I linearize the depthbuffer value relative to my near and far planes. I thought this is necessary to get from NDC space to clip space. When I use the non-linearized depth value, the pixel velocity for camera movement is getting as intended now. However, when the camera rotates, the pixel velocity is zero. I think I don't reach the correct clip space.

4. However, when the camera rotates, the pixel velocity is zero. I think I don't reach the correct clip space.
That's an odd conclusion to reach. It's not clear how you're computing "pixel velocity".

But if you want to verify your computations, you can always (temporarily) write the actual position out to an RGBA32F image, then read it back and see how different it is.

5. Up to now my motion blur effect works fine when the camera moves. But when I rotate the camera no motion blur effect occurs. The pixel velocity is zero for all pixels if the view space rotates.
Here the code of my coordinate space transformations:

Code :
```vec3 NDC  = vec3(window.x * 2 - 1, window.y * 2 - 1, depth);
float Clipw = projectionMatrix[2][3] / (NDC.z - projectionMatrix[2][2]);
vec4 clipPos = vec4(NDC * Clipw, Clipw);

vec4 viewPos  =  inverseProjectionMatrix * clipPos;
vec4 worldPos =  inverseViewMatrix * viewPos;
vec4 previousPos = previousViewMatrix * worldPos;
previousPos  = projectionMatrix * previousPos;
previousPos /= previousPos.w;```

I know i should transform view and projection matrix by multiplication into one viewprojection matrix in my application, but i do this here seperate to play around.
Maybe it's a common error that i get the same world position of the previous frame when i rotate the view space. I really don't know how to fix it.

6. Maybe it's a common error that i get the same world position of the previous frame when i rotate the view space.
If the only thing that has changed is the camera matrix, then clearly the world position will not have changed. After all, it's not the objects in the world that have changed; it's the view of the scene.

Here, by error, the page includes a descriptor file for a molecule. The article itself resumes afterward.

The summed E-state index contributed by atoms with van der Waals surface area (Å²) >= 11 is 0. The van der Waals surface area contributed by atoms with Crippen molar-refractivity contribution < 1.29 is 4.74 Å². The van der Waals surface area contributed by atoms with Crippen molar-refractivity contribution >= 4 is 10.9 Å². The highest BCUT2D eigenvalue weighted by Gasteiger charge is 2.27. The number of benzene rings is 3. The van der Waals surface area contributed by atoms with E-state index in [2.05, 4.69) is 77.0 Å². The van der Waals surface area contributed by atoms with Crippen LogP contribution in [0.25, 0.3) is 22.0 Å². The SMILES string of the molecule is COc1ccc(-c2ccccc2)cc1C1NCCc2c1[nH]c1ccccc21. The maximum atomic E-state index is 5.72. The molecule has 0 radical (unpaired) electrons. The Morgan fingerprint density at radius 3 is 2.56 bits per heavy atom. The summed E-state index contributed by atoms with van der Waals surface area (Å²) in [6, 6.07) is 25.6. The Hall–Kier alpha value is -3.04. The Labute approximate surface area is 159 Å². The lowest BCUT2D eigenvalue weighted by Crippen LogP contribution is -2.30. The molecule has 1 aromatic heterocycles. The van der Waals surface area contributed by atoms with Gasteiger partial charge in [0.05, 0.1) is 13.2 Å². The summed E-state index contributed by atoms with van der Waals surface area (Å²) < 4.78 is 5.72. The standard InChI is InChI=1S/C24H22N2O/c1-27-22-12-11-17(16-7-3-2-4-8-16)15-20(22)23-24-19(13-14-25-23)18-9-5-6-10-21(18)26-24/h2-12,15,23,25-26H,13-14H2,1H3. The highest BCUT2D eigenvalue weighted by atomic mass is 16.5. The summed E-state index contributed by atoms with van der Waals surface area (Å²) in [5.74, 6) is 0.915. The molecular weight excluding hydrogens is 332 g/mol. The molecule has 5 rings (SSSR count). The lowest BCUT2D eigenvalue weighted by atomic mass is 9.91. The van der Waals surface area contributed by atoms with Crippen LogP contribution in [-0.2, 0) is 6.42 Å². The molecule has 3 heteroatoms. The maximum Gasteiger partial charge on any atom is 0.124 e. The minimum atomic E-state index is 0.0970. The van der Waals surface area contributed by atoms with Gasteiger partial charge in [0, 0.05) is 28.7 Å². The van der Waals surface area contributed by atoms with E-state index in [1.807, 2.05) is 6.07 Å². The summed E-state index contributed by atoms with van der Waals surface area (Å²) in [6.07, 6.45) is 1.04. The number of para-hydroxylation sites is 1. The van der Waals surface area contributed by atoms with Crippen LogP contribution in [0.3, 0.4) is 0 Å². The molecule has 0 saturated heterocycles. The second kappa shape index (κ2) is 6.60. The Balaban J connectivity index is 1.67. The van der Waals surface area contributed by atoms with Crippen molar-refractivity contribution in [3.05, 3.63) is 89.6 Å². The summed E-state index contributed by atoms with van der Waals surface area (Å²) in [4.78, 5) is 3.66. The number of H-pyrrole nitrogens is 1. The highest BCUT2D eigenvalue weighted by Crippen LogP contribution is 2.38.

So if you're doing some kind of camera-based motion blur, then it should be based on the positions of objects in camera space, not world space.

7. Alright, the world position never changes, I have static object and only camera based-motion blur. Sure, the pixel position only changes in view space. But when I rotate the view space, the pixel position won't change in my calculation of the previous position. Only Camera translation will be affected.

8. Ultimately, you have a bug somewhere in your code. Some matrix is not what you think it is. Some rotation or translation is not going where you think it is. Or some operation is not doing what you think it is.

At this point, the only way someone could help is if you give them your code and have them debug it for you.

I already suggested one way of narrowing down where the bug could be. Write the position to a texture, then use that value rather than what you calculate from the depth and see if there's a difference.

9. Yes, that's what i gonna do now, thanks for your effort.